At a Glance: Max Payne 3
Posted by wastelander75 , 09 February 2012 · 556 views
Max Payne Rockstar bullet time old age Euphoria Max Payne 3 noir 3D 2012
Bringing (Back) the Payne
"There are no choices. Nothing but a straight line. The illusion comes afterwards, when you ask 'Why me?' and 'What if?'. When you look back and see the branches, like a pruned bonsai tree, or forked lightning. If you had done something differently, it wouldn't be you. It would be someone else looking back, asking a different set of questions." ~ Max Payne
Time is a predator.
The moment you're born, it's already caught you. It doesn't kill you right away, of course. That would be too merciful. Instead it lets you linger, it lets you suffer. It peels away just enough of you to feel regret, loss, despair. And when it finally decides to let you go, you're too old, too tired, and too broken to fight back.
Time taunts you with promises of the good life. And when you reach for it, you realize it's just beyond your grasp. It always will be. That's what makes death the punchline to the joke that it's been telling.
The only problem is, even though we all know it's coming, we all fall for it.
Time And Tide
The years have not been kind to poor ol' Max Payne. In fact, judging by the recent pictures of a bald, paunchy Max, it looks like he hasn't been too kind to himself either. Which seems an odd choice to go with since players and fans of the series have two games where that iconic trench-coat and double pistol wielding bullet time master has been the norm. But after nearly nine years since the end of Max Payne 2, Rockstar’s VP of product development, Jeronimo Barrera sees it as an appropriate vision of the character's future.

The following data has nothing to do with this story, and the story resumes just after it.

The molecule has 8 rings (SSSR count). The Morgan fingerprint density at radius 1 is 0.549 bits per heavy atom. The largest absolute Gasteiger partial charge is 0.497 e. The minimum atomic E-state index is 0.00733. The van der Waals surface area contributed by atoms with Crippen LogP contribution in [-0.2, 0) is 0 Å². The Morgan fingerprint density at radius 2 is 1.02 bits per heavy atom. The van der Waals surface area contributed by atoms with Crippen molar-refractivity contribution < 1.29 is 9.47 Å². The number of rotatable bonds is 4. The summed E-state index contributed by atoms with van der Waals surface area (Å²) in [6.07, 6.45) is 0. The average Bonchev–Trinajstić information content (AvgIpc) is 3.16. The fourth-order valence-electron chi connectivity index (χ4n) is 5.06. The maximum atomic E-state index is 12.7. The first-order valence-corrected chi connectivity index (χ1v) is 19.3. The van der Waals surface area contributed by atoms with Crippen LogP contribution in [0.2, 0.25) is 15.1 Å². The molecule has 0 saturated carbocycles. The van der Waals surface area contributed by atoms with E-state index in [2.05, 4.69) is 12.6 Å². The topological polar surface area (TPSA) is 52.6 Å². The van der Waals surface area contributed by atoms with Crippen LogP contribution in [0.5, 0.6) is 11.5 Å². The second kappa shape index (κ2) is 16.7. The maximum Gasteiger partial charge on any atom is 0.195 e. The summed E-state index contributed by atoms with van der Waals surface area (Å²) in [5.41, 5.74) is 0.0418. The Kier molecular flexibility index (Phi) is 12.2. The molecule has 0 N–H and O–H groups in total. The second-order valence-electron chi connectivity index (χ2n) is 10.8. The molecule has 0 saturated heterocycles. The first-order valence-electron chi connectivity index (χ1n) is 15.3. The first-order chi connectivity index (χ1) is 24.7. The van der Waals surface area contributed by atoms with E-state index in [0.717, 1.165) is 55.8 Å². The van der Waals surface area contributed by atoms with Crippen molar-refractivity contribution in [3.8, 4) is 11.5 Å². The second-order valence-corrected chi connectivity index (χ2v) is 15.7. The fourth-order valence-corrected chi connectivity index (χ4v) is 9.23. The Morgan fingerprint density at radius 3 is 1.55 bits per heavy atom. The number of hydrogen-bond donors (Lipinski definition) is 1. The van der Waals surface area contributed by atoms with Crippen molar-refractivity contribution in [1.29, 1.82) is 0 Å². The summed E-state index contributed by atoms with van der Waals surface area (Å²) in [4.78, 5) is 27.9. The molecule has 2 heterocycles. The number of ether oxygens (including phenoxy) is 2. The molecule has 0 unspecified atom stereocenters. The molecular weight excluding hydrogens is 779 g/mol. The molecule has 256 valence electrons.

"The most dramatic visible difference is probably the one that fans have already commented about the most," he says "and that’s the changes to Max's appearance that takes place as you move through the game...but as players dive into the story they will have a deeper understanding of what’s going on for Max and why he looks the way he does." Mr. Barrera was also quick to point out that Max's physical changes aren't the only big difference to the series. Thanks to advancements over the last nine years in the video game industry, a lot of positive changes are coming along with Rockstar's new Max Payne 3. "There are thousands of other significant upgrades to the game" he says, "every aspect of Max has benefited from the huge leaps forward that have taken place in game development since the first two games, from the A.I. to the cover system to the use of the Euphoria [physics engine] to make him aware of his environment, or simply the way advanced particle effects make sure everything splinters, shatters and explodes as beautifully as possible."